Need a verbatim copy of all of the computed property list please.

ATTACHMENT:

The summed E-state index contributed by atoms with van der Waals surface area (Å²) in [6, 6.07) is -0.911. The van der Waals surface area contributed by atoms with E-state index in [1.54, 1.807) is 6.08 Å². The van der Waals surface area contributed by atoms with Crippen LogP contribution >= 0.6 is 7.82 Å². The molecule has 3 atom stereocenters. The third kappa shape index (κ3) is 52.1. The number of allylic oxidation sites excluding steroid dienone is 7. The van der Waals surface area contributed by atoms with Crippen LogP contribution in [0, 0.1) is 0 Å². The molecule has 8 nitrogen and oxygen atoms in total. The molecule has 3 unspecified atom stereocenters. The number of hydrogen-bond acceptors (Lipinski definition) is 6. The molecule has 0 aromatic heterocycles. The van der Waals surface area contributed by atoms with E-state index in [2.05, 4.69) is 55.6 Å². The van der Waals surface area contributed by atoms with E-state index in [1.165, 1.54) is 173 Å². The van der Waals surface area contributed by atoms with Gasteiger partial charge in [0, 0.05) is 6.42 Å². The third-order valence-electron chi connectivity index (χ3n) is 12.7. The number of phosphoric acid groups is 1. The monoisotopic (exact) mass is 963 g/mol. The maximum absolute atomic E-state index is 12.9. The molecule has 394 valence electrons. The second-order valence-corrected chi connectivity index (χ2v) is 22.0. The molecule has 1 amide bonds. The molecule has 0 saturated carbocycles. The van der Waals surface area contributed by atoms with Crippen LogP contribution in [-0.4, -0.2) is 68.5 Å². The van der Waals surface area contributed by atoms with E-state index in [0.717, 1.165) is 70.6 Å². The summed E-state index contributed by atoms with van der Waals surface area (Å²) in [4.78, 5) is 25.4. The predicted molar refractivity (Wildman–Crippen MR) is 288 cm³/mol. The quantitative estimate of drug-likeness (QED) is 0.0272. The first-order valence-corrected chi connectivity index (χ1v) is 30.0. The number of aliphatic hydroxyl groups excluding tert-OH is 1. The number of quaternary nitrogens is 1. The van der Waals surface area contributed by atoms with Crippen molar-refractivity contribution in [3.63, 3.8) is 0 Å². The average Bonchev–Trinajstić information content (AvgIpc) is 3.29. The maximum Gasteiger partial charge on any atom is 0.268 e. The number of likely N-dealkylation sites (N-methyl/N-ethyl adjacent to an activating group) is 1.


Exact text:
The summed E-state index contributed by atoms with van der Waals surface area (Å²) in [6, 6.07) is -0.911. The van der Waals surface area contributed by atoms with E-state index in [1.54, 1.807) is 6.08 Å². The van der Waals surface area contributed by atoms with Crippen LogP contribution >= 0.6 is 7.82 Å². The molecule has 3 atom stereocenters. The third kappa shape index (κ3) is 52.1. The number of allylic oxidation sites excluding steroid dienone is 7. The van der Waals surface area contributed by atoms with Crippen LogP contribution in [0, 0.1) is 0 Å². The molecule has 8 nitrogen and oxygen atoms in total. The molecule has 3 unspecified atom stereocenters. The number of hydrogen-bond acceptors (Lipinski definition) is 6. The molecule has 0 aromatic heterocycles. The van der Waals surface area contributed by atoms with E-state index in [2.05, 4.69) is 55.6 Å². The van der Waals surface area contributed by atoms with E-state index in [1.165, 1.54) is 173 Å². The van der Waals surface area contributed by atoms with Gasteiger partial charge in [0, 0.05) is 6.42 Å². The third-order valence-electron chi connectivity index (χ3n) is 12.7. The number of phosphoric acid groups is 1. The monoisotopic (exact) mass is 963 g/mol. The maximum absolute atomic E-state index is 12.9. The molecule has 394 valence electrons. The second-order valence-corrected chi connectivity index (χ2v) is 22.0. The molecule has 1 amide bonds. The molecule has 0 saturated carbocycles. The van der Waals surface area contributed by atoms with Crippen LogP contribution in [-0.4, -0.2) is 68.5 Å². The van der Waals surface area contributed by atoms with E-state index in [0.717, 1.165) is 70.6 Å². The summed E-state index contributed by atoms with van der Waals surface area (Å²) in [4.78, 5) is 25.4. The predicted molar refractivity (Wildman–Crippen MR) is 288 cm³/mol. The quantitative estimate of drug-likeness (QED) is 0.0272. The first-order valence-corrected chi connectivity index (χ1v) is 30.0. The number of aliphatic hydroxyl groups excluding tert-OH is 1. The number of quaternary nitrogens is 1. The van der Waals surface area contributed by atoms with Crippen molar-refractivity contribution in [3.63, 3.8) is 0 Å². The average Bonchev–Trinajstić information content (AvgIpc) is 3.29. The maximum Gasteiger partial charge on any atom is 0.268 e. The number of likely N-dealkylation sites (N-methyl/N-ethyl adjacent to an activating group) is 1.